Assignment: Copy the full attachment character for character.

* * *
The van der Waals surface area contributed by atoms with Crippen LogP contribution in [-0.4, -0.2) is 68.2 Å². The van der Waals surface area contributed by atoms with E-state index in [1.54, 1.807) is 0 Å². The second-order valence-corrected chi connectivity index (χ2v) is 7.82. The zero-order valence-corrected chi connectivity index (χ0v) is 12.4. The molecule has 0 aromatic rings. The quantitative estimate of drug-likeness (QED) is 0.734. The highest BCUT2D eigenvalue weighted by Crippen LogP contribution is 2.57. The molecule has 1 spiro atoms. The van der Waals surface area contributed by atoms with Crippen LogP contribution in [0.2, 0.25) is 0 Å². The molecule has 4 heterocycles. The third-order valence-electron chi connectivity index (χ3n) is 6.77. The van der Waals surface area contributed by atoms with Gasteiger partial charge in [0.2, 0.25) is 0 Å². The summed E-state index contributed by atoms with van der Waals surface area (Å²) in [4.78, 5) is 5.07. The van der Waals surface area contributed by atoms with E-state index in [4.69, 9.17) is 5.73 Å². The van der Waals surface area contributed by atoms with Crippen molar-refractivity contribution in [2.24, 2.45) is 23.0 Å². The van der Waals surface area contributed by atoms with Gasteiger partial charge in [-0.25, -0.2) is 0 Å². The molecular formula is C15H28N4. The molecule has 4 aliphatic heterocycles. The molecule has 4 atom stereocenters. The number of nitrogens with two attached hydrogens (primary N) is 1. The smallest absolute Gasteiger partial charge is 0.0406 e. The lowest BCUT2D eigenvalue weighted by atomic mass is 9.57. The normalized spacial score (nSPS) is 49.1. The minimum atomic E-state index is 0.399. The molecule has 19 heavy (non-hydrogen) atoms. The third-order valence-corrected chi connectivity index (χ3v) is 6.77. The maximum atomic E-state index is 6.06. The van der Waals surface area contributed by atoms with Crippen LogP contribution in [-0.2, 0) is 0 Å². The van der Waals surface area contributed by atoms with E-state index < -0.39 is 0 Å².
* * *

The van der Waals surface area contributed by atoms with Crippen LogP contribution in [-0.4, -0.2) is 68.2 Å². The van der Waals surface area contributed by atoms with E-state index in [1.54, 1.807) is 0 Å². The second-order valence-corrected chi connectivity index (χ2v) is 7.82. The zero-order valence-corrected chi connectivity index (χ0v) is 12.4. The molecule has 0 aromatic rings. The quantitative estimate of drug-likeness (QED) is 0.734. The highest BCUT2D eigenvalue weighted by Crippen LogP contribution is 2.57. The molecule has 1 spiro atoms. The van der Waals surface area contributed by atoms with Crippen LogP contribution in [0.2, 0.25) is 0 Å². The molecule has 4 heterocycles. The third-order valence-electron chi connectivity index (χ3n) is 6.77. The van der Waals surface area contributed by atoms with Gasteiger partial charge in [0.2, 0.25) is 0 Å². The summed E-state index contributed by atoms with van der Waals surface area (Å²) in [4.78, 5) is 5.07. The van der Waals surface area contributed by atoms with E-state index in [4.69, 9.17) is 5.73 Å². The van der Waals surface area contributed by atoms with Crippen molar-refractivity contribution in [2.24, 2.45) is 23.0 Å². The van der Waals surface area contributed by atoms with Gasteiger partial charge in [-0.25, -0.2) is 0 Å². The molecular formula is C15H28N4. The molecule has 4 aliphatic heterocycles. The molecule has 4 atom stereocenters. The number of nitrogens with two attached hydrogens (primary N) is 1. The smallest absolute Gasteiger partial charge is 0.0406 e. The lowest BCUT2D eigenvalue weighted by atomic mass is 9.57. The normalized spacial score (nSPS) is 49.1. The minimum atomic E-state index is 0.399. The molecule has 19 heavy (non-hydrogen) atoms. The third-order valence-corrected chi connectivity index (χ3v) is 6.77. The maximum atomic E-state index is 6.06. The van der Waals surface area contributed by atoms with Crippen LogP contribution in [-0.2, 0) is 0 Å². The van der Waals surface area contributed by atoms with E-state index < -0.39 is 0 Å².